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Staff Editorials

Poor national mental health policies have real, local effects

There used to be the occasional jokes in this area about taking someone to Milledgeville – which back in the earlier 1900s, most people knew referred to the state mental hospital in Milledgeville, Ga.

Those jokes wouldn’t work at all now. Obviously they wouldn’t be politically correct and, secondly, there are virtually no mental hospitals anywhere in America.

According to national reporting on the loss of state mental hospitals, in the 1960s through 1980s, the government/experts decided that mental hospitals were cruel, barbaric and the patients needed more freedom.

Rather than fix the problems – perhaps with more treatment, better conditions and consideration of those housed there - they more or less just shut down everything.

The government still houses quite a few psychiatric patients. Unfortunately for most, especially those without good insurance, they are housed in county jails and state prisons.

The summer 2018 issue of Esquire magazine reported that “nearly 400,000 of the 2.2 million prisoners in the United States have a psychiatric diagnosis.” As a comparison the article reports that state run psychiatric hospitals house only 38,000 people. 

Other commonly cited figures say that half of all prisoners in America are suffering from mental issues and for women prisoners it is thought the rate of mental illness is higher (possibly reaching 75 percent), according to a New York Post article in July of 2018.

The Esquire article went on to cite a statement from the National Alliance on Mental Illness - “In a mental health crisis, people are more likely to encounter police than to get medical help.”

According to the reporting, in 1955 government run hospitals housed 560,000 patients. In 1980 the number of mentally ill people housed in state hospitals had dropped by 80 percent.

This is not some big city problem that we are immune to in our small town. In an August 2016 story, the Progress reported that jailers here routinely cite lacking resources to handle a growing segment of mentally ill prisoners as a major problem to keeping good jailers.

Several jailers and senior officers told the Progress during an extended tour of the jail at that time that roughly 10 percent of their 140 average population has a mental issue severe enough that they are a challenge to deal with. And that number did not include any prisoner suffering temporary mental issues caused by drug/alcohol in their system or withdrawal effects.

Among the challenges faced by jail staff is that they can’t force a prisoner to continue taking already prescribed medication; nor can they diagnose or offer medication to those in jail.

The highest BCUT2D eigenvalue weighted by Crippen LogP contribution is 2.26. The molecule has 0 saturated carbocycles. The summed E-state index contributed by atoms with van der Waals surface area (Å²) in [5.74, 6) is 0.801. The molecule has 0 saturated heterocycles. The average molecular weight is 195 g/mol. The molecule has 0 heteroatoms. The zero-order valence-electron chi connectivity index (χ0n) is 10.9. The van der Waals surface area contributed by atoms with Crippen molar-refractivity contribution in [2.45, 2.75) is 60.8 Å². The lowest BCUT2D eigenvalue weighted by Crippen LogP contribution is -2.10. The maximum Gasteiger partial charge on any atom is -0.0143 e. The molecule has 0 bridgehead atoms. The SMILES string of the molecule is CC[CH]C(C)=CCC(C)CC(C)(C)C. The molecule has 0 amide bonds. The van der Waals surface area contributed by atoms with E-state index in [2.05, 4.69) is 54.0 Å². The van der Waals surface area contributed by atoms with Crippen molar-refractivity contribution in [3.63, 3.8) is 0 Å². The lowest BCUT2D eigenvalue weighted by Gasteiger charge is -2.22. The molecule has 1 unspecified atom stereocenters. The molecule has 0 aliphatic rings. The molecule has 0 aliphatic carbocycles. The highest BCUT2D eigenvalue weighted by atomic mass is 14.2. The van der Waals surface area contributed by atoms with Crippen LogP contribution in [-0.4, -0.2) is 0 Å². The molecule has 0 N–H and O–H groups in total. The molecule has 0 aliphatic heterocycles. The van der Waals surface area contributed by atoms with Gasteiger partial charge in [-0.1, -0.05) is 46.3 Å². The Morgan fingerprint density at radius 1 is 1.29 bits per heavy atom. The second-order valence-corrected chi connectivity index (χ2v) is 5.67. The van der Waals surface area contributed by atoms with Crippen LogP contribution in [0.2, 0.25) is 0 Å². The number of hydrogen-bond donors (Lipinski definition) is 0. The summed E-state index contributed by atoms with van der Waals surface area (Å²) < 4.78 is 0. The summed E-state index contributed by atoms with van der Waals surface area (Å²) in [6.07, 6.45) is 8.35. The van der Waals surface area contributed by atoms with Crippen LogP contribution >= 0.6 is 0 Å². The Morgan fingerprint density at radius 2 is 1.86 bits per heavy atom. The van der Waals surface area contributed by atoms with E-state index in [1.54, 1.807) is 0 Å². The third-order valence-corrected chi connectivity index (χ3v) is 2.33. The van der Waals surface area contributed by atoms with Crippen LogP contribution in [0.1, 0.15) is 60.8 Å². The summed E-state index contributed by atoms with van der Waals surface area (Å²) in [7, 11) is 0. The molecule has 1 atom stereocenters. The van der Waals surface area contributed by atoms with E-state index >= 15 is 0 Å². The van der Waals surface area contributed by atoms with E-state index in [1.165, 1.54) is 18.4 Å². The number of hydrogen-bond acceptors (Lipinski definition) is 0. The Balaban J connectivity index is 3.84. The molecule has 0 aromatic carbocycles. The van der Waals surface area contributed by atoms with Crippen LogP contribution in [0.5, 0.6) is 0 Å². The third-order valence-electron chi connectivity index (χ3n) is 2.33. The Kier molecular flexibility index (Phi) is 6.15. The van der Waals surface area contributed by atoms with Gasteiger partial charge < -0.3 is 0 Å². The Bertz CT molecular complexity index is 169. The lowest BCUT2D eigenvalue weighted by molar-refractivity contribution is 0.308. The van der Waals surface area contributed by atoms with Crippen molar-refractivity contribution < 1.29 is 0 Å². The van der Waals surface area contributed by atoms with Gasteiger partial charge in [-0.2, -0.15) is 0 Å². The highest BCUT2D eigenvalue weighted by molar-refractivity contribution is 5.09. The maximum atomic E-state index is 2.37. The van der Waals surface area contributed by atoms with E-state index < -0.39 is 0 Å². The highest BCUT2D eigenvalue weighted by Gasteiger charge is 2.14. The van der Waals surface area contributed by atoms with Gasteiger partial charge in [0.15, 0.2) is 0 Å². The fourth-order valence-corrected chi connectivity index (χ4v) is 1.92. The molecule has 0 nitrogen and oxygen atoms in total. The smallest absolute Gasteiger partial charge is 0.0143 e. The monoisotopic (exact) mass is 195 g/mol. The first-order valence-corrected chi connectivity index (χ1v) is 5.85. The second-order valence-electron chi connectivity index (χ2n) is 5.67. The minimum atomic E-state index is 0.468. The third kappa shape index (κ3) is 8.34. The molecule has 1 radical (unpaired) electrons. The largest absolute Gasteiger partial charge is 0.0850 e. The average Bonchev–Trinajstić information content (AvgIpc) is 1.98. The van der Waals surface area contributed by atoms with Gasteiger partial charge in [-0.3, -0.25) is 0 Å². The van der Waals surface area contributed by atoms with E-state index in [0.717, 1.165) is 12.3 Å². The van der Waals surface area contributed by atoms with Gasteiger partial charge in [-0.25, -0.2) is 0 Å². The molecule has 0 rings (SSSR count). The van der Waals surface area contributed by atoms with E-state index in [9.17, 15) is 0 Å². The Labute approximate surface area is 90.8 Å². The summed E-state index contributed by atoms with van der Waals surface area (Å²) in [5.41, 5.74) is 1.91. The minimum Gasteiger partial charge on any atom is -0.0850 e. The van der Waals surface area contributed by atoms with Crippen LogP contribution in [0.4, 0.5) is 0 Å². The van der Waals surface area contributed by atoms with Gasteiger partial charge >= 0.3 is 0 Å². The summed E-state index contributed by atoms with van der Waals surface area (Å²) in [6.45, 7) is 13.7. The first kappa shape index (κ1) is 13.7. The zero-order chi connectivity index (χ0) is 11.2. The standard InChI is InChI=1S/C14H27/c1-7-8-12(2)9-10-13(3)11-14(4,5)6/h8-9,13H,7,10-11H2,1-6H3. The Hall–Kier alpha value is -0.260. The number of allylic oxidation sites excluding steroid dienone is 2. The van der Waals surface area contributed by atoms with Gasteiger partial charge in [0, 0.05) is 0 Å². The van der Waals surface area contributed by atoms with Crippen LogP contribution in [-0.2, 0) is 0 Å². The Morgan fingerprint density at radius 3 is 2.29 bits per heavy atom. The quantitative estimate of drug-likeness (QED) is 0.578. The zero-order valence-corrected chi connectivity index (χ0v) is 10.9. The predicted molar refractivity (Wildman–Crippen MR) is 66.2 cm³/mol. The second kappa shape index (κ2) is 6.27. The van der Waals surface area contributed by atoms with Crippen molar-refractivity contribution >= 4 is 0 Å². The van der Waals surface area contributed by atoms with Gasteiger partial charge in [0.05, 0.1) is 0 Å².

Jailers at that time described the additional stress caused by mentally ill prisoners resulting from unprovoked attacks, thrown feces, and constant yelling and screaming.

Officers said they can often place an inmate with insurance into a private mental hospital, but there were few resources for a mentally ill patient with no means to pay for treatment.

The local jail can refer them to state hospitals but prisoners are often sent right back as there is such a scarcity of beds.

Not only is there a moral duty for America to stop considering our jails the proper place to stash mentally ill people, there is an efficiency/financial incentive to address this problem.

It’s worth pointing out that taxpayers already pick up the tab for housing mentally ill prisoners in terms of jail space, beds and the additional manpower. It’s not that a better system would necessarily cost more. It’s that we are using the wrong institution (jails) to handle a problem that is already widespread, unlikely to improve, costly, and dangerous to the prisoners and those who are charged with caring for them.

With our nation’s mental health, we’ve chosen short term expediency over working for a solution of how to handle mentally ill people who can not afford private care, and that needs to change.

 

From weddings to retreats, clear rules, standards needed

In what has become a trend, the planning commission most months hears a request for a special use permit from someone seeking to open a public venue – usually tied to the wedding business.

The appointed commission members then wring their hands over the lack of guidance in forming coherent and uniform decisions on these “special uses.” 

Then they either approve or disapprove, in a fairly arbitrary manner.

Last month, they tabled a recommendation on a permit for a property in the Henderson Mountain Road area presented with the unusual twist of tree house lodging.

The previous month, they approved a permit for a bed and breakfast to host small weddings, and the occasional meeting or fundraiser dinner in the Long Swamp Church area in a home where the owners would continue to live.

But, they voiced a negative opinion on a much larger wedding venue on Philadelphia Road. Different results even though a couple of their concerns (accessibility to emergency crews; limits on the venue’s growth; signage for out-of-area motorists; general traffic in the area) applied to both.

They have approved the special use permit for an eco-friendly farm-lodging operation in the Whitestone area, even though planning director Richard Osborne cited this as having a poor access road for emergency crews. They approved a wedding venue on Cove Road that backs up to Big Canoe, but this one led to a slap on the wrist for the county’s whole zoning appeals procedure from the Ga. Supreme Court.

During the July meeting, planning commission members Lee Thrasher, Clayton Preble and Bill Cagle all made similar statements about the lack of any “template” (Preble’s word).

And they appear to still be at square one for this template. The only hard and fast rule for a special events/wedding venue is to shut down live music/outside events by 10 p.m. (We’ll wager their sole rule will be a huge enforcement problem, trying to turn out a wedding barn full of paying guests that early.)